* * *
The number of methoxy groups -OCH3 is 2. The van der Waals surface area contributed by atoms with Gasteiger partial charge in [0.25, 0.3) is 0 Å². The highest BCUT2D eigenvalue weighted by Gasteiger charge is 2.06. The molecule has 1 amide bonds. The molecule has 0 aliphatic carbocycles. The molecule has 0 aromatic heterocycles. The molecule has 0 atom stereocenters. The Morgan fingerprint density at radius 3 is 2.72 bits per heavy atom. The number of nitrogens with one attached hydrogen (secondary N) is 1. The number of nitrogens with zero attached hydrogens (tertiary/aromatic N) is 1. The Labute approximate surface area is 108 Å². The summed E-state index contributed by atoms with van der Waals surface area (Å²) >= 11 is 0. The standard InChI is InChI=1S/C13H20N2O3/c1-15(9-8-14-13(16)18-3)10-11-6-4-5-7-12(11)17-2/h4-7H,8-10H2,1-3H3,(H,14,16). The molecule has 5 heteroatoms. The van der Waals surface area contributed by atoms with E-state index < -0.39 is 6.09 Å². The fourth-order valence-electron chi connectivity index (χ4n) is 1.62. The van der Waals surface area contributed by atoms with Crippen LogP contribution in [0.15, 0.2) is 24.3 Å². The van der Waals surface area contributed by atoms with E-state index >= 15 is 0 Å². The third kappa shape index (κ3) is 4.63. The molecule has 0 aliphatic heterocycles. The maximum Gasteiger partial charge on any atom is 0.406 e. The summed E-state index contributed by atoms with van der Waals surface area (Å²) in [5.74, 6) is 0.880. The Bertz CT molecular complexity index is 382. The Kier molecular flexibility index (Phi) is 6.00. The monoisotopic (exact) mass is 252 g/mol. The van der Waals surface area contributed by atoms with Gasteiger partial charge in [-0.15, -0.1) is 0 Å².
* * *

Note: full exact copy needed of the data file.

The number of methoxy groups -OCH3 is 2. The van der Waals surface area contributed by atoms with Gasteiger partial charge in [0.25, 0.3) is 0 Å². The highest BCUT2D eigenvalue weighted by Gasteiger charge is 2.06. The molecule has 1 amide bonds. The molecule has 0 aliphatic carbocycles. The molecule has 0 aromatic heterocycles. The molecule has 0 atom stereocenters. The Morgan fingerprint density at radius 3 is 2.72 bits per heavy atom. The number of nitrogens with one attached hydrogen (secondary N) is 1. The number of nitrogens with zero attached hydrogens (tertiary/aromatic N) is 1. The Labute approximate surface area is 108 Å². The summed E-state index contributed by atoms with van der Waals surface area (Å²) >= 11 is 0. The standard InChI is InChI=1S/C13H20N2O3/c1-15(9-8-14-13(16)18-3)10-11-6-4-5-7-12(11)17-2/h4-7H,8-10H2,1-3H3,(H,14,16). The molecule has 5 heteroatoms. The van der Waals surface area contributed by atoms with E-state index < -0.39 is 6.09 Å². The fourth-order valence-electron chi connectivity index (χ4n) is 1.62. The van der Waals surface area contributed by atoms with Crippen LogP contribution in [0.15, 0.2) is 24.3 Å². The van der Waals surface area contributed by atoms with E-state index >= 15 is 0 Å². The third kappa shape index (κ3) is 4.63. The molecule has 0 aliphatic heterocycles. The maximum Gasteiger partial charge on any atom is 0.406 e. The summed E-state index contributed by atoms with van der Waals surface area (Å²) in [5.74, 6) is 0.880. The Bertz CT molecular complexity index is 382. The Kier molecular flexibility index (Phi) is 6.00. The monoisotopic (exact) mass is 252 g/mol. The van der Waals surface area contributed by atoms with Gasteiger partial charge in [-0.15, -0.1) is 0 Å².